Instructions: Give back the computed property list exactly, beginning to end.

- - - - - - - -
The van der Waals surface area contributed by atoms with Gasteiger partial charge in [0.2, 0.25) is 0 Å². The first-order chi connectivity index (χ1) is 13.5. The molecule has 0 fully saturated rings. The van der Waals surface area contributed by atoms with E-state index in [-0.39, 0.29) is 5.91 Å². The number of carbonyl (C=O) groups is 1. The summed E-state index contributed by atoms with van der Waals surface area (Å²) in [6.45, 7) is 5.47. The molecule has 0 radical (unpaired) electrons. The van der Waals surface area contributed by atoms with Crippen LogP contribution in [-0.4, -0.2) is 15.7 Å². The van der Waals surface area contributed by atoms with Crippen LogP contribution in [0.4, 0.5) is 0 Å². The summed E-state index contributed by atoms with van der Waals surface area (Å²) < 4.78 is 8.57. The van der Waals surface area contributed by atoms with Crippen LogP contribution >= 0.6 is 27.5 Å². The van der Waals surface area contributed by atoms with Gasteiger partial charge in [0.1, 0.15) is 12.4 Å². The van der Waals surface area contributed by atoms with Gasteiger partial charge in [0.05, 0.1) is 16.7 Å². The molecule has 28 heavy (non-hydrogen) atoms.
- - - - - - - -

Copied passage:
The van der Waals surface area contributed by atoms with Gasteiger partial charge in [0.2, 0.25) is 0 Å². The first-order chi connectivity index (χ1) is 13.5. The molecule has 0 fully saturated rings. The van der Waals surface area contributed by atoms with E-state index in [-0.39, 0.29) is 5.91 Å². The number of carbonyl (C=O) groups is 1. The summed E-state index contributed by atoms with van der Waals surface area (Å²) in [6.45, 7) is 5.47. The molecule has 0 radical (unpaired) electrons. The van der Waals surface area contributed by atoms with Crippen LogP contribution in [-0.4, -0.2) is 15.7 Å². The van der Waals surface area contributed by atoms with Crippen LogP contribution in [0.4, 0.5) is 0 Å². The summed E-state index contributed by atoms with van der Waals surface area (Å²) < 4.78 is 8.57. The van der Waals surface area contributed by atoms with Crippen LogP contribution >= 0.6 is 27.5 Å². The van der Waals surface area contributed by atoms with Gasteiger partial charge in [0.1, 0.15) is 12.4 Å². The van der Waals surface area contributed by atoms with Gasteiger partial charge in [0.05, 0.1) is 16.7 Å². The molecule has 28 heavy (non-hydrogen) atoms.